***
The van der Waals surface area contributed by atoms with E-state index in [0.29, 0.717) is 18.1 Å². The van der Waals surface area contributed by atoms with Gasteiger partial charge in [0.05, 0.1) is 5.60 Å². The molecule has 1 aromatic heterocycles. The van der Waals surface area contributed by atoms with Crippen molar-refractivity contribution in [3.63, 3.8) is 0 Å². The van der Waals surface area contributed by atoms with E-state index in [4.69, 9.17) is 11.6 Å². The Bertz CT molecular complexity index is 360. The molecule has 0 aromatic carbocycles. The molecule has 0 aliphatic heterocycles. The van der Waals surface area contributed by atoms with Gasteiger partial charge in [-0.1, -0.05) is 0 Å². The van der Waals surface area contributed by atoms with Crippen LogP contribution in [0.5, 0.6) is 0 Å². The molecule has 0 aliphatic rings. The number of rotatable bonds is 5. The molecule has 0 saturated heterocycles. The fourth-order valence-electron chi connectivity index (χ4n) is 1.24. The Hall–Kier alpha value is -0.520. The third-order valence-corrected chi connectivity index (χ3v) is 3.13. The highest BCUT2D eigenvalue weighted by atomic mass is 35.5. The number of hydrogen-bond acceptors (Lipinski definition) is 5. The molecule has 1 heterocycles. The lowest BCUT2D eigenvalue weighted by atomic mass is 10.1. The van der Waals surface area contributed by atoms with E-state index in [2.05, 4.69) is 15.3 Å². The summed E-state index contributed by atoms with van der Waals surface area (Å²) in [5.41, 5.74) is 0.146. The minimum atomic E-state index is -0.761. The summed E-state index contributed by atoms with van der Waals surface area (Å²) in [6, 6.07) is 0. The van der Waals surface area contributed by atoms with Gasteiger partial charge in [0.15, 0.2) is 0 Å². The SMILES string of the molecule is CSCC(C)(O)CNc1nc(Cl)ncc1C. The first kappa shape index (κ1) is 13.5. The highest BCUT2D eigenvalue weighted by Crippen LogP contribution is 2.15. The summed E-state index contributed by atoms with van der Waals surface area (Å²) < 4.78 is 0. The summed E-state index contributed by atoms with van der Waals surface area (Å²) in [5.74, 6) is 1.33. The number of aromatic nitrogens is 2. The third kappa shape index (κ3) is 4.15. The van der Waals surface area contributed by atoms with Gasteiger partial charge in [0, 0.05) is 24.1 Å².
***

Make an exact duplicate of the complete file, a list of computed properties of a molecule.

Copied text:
The van der Waals surface area contributed by atoms with E-state index in [0.29, 0.717) is 18.1 Å². The van der Waals surface area contributed by atoms with Gasteiger partial charge in [0.05, 0.1) is 5.60 Å². The molecule has 1 aromatic heterocycles. The van der Waals surface area contributed by atoms with Crippen molar-refractivity contribution in [3.63, 3.8) is 0 Å². The van der Waals surface area contributed by atoms with E-state index in [4.69, 9.17) is 11.6 Å². The Bertz CT molecular complexity index is 360. The molecule has 0 aromatic carbocycles. The molecule has 0 aliphatic heterocycles. The van der Waals surface area contributed by atoms with Gasteiger partial charge in [-0.1, -0.05) is 0 Å². The van der Waals surface area contributed by atoms with Crippen LogP contribution in [0.5, 0.6) is 0 Å². The molecule has 0 aliphatic rings. The number of rotatable bonds is 5. The molecule has 0 saturated heterocycles. The fourth-order valence-electron chi connectivity index (χ4n) is 1.24. The Hall–Kier alpha value is -0.520. The third-order valence-corrected chi connectivity index (χ3v) is 3.13. The highest BCUT2D eigenvalue weighted by atomic mass is 35.5. The number of hydrogen-bond acceptors (Lipinski definition) is 5. The molecule has 1 heterocycles. The lowest BCUT2D eigenvalue weighted by atomic mass is 10.1. The van der Waals surface area contributed by atoms with E-state index in [2.05, 4.69) is 15.3 Å². The summed E-state index contributed by atoms with van der Waals surface area (Å²) in [5.41, 5.74) is 0.146. The minimum atomic E-state index is -0.761. The summed E-state index contributed by atoms with van der Waals surface area (Å²) in [6, 6.07) is 0. The van der Waals surface area contributed by atoms with Gasteiger partial charge in [0.15, 0.2) is 0 Å². The SMILES string of the molecule is CSCC(C)(O)CNc1nc(Cl)ncc1C. The first kappa shape index (κ1) is 13.5. The highest BCUT2D eigenvalue weighted by Crippen LogP contribution is 2.15. The summed E-state index contributed by atoms with van der Waals surface area (Å²) < 4.78 is 0. The summed E-state index contributed by atoms with van der Waals surface area (Å²) in [5.74, 6) is 1.33. The number of aromatic nitrogens is 2. The third kappa shape index (κ3) is 4.15. The van der Waals surface area contributed by atoms with Gasteiger partial charge in [0, 0.05) is 24.1 Å².